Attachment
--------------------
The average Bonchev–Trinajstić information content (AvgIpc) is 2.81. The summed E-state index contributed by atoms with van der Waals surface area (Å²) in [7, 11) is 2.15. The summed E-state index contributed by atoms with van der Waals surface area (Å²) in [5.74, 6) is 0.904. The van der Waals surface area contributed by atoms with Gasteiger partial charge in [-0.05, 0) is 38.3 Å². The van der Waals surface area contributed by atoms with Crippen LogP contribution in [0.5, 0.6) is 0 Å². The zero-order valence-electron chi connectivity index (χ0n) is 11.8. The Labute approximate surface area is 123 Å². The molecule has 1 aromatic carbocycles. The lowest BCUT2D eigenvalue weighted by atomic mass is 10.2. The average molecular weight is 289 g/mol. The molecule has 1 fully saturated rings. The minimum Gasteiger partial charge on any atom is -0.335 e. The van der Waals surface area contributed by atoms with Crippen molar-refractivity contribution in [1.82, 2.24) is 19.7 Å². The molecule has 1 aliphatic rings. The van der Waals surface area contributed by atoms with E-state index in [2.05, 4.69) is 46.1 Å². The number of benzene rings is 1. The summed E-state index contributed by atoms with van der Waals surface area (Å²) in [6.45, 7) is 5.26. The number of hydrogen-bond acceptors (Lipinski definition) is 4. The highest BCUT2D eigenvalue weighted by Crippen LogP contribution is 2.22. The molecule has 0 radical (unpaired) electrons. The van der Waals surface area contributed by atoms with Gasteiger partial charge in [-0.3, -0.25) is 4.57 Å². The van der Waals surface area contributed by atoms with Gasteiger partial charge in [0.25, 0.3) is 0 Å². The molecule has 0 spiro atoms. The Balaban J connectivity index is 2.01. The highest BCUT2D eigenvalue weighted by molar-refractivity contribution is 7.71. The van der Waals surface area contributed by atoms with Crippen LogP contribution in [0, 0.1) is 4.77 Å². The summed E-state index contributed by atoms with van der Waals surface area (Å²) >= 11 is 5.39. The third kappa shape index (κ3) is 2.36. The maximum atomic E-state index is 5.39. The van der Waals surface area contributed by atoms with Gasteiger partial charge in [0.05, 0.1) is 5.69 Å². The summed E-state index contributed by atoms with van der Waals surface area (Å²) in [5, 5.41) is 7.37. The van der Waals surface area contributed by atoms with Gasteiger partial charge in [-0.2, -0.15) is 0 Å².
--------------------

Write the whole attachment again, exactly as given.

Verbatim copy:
The average Bonchev–Trinajstić information content (AvgIpc) is 2.81. The summed E-state index contributed by atoms with van der Waals surface area (Å²) in [7, 11) is 2.15. The summed E-state index contributed by atoms with van der Waals surface area (Å²) in [5.74, 6) is 0.904. The van der Waals surface area contributed by atoms with Gasteiger partial charge in [-0.05, 0) is 38.3 Å². The van der Waals surface area contributed by atoms with Crippen LogP contribution in [0.5, 0.6) is 0 Å². The zero-order valence-electron chi connectivity index (χ0n) is 11.8. The Labute approximate surface area is 123 Å². The molecule has 1 aromatic carbocycles. The lowest BCUT2D eigenvalue weighted by atomic mass is 10.2. The average molecular weight is 289 g/mol. The molecule has 1 fully saturated rings. The minimum Gasteiger partial charge on any atom is -0.335 e. The van der Waals surface area contributed by atoms with Crippen molar-refractivity contribution in [1.82, 2.24) is 19.7 Å². The molecule has 1 aliphatic rings. The van der Waals surface area contributed by atoms with E-state index in [2.05, 4.69) is 46.1 Å². The number of benzene rings is 1. The summed E-state index contributed by atoms with van der Waals surface area (Å²) in [6.45, 7) is 5.26. The number of hydrogen-bond acceptors (Lipinski definition) is 4. The highest BCUT2D eigenvalue weighted by Crippen LogP contribution is 2.22. The molecule has 0 radical (unpaired) electrons. The van der Waals surface area contributed by atoms with Gasteiger partial charge in [-0.3, -0.25) is 4.57 Å². The van der Waals surface area contributed by atoms with Gasteiger partial charge in [0.25, 0.3) is 0 Å². The molecule has 0 spiro atoms. The Balaban J connectivity index is 2.01. The highest BCUT2D eigenvalue weighted by molar-refractivity contribution is 7.71. The van der Waals surface area contributed by atoms with Crippen LogP contribution in [0, 0.1) is 4.77 Å². The summed E-state index contributed by atoms with van der Waals surface area (Å²) >= 11 is 5.39. The third kappa shape index (κ3) is 2.36. The maximum atomic E-state index is 5.39. The van der Waals surface area contributed by atoms with Gasteiger partial charge in [0.05, 0.1) is 5.69 Å². The summed E-state index contributed by atoms with van der Waals surface area (Å²) in [5, 5.41) is 7.37. The van der Waals surface area contributed by atoms with Gasteiger partial charge in [-0.2, -0.15) is 0 Å².